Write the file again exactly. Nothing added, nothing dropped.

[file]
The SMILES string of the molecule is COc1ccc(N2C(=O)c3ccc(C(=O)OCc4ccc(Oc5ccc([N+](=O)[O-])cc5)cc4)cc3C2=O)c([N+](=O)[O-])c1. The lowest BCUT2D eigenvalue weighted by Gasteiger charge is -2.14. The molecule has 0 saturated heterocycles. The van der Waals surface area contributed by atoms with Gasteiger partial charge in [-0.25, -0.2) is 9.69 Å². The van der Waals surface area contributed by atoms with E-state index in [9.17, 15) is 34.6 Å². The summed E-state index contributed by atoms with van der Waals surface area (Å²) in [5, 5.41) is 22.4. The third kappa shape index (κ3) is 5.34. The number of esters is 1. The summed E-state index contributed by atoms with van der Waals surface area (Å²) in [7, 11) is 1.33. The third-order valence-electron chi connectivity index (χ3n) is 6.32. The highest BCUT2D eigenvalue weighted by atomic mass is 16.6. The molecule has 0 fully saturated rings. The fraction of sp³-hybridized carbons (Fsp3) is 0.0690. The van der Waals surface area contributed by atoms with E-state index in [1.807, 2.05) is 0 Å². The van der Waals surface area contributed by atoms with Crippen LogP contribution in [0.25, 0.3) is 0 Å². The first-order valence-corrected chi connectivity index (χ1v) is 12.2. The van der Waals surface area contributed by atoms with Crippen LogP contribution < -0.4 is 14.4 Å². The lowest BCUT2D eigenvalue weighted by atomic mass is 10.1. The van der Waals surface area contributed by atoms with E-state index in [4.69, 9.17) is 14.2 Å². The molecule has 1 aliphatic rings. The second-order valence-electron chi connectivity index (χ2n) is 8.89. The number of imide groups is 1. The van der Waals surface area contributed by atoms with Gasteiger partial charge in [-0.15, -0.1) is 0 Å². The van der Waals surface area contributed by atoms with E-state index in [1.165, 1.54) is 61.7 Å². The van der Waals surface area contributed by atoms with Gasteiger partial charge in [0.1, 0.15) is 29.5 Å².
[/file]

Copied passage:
The SMILES string of the molecule is COc1ccc(N2C(=O)c3ccc(C(=O)OCc4ccc(Oc5ccc([N+](=O)[O-])cc5)cc4)cc3C2=O)c([N+](=O)[O-])c1. The lowest BCUT2D eigenvalue weighted by Gasteiger charge is -2.14. The molecule has 0 saturated heterocycles. The van der Waals surface area contributed by atoms with Gasteiger partial charge in [-0.25, -0.2) is 9.69 Å². The van der Waals surface area contributed by atoms with E-state index in [9.17, 15) is 34.6 Å². The summed E-state index contributed by atoms with van der Waals surface area (Å²) in [5, 5.41) is 22.4. The third kappa shape index (κ3) is 5.34. The number of esters is 1. The summed E-state index contributed by atoms with van der Waals surface area (Å²) in [7, 11) is 1.33. The third-order valence-electron chi connectivity index (χ3n) is 6.32. The highest BCUT2D eigenvalue weighted by atomic mass is 16.6. The molecule has 0 fully saturated rings. The fraction of sp³-hybridized carbons (Fsp3) is 0.0690. The van der Waals surface area contributed by atoms with E-state index in [1.807, 2.05) is 0 Å². The van der Waals surface area contributed by atoms with Crippen LogP contribution in [0.25, 0.3) is 0 Å². The first-order valence-corrected chi connectivity index (χ1v) is 12.2. The van der Waals surface area contributed by atoms with Crippen LogP contribution < -0.4 is 14.4 Å². The lowest BCUT2D eigenvalue weighted by atomic mass is 10.1. The van der Waals surface area contributed by atoms with E-state index in [4.69, 9.17) is 14.2 Å². The molecule has 1 aliphatic rings. The second-order valence-electron chi connectivity index (χ2n) is 8.89. The number of imide groups is 1. The van der Waals surface area contributed by atoms with Gasteiger partial charge in [-0.15, -0.1) is 0 Å². The van der Waals surface area contributed by atoms with E-state index in [1.165, 1.54) is 61.7 Å². The van der Waals surface area contributed by atoms with Gasteiger partial charge in [0.1, 0.15) is 29.5 Å².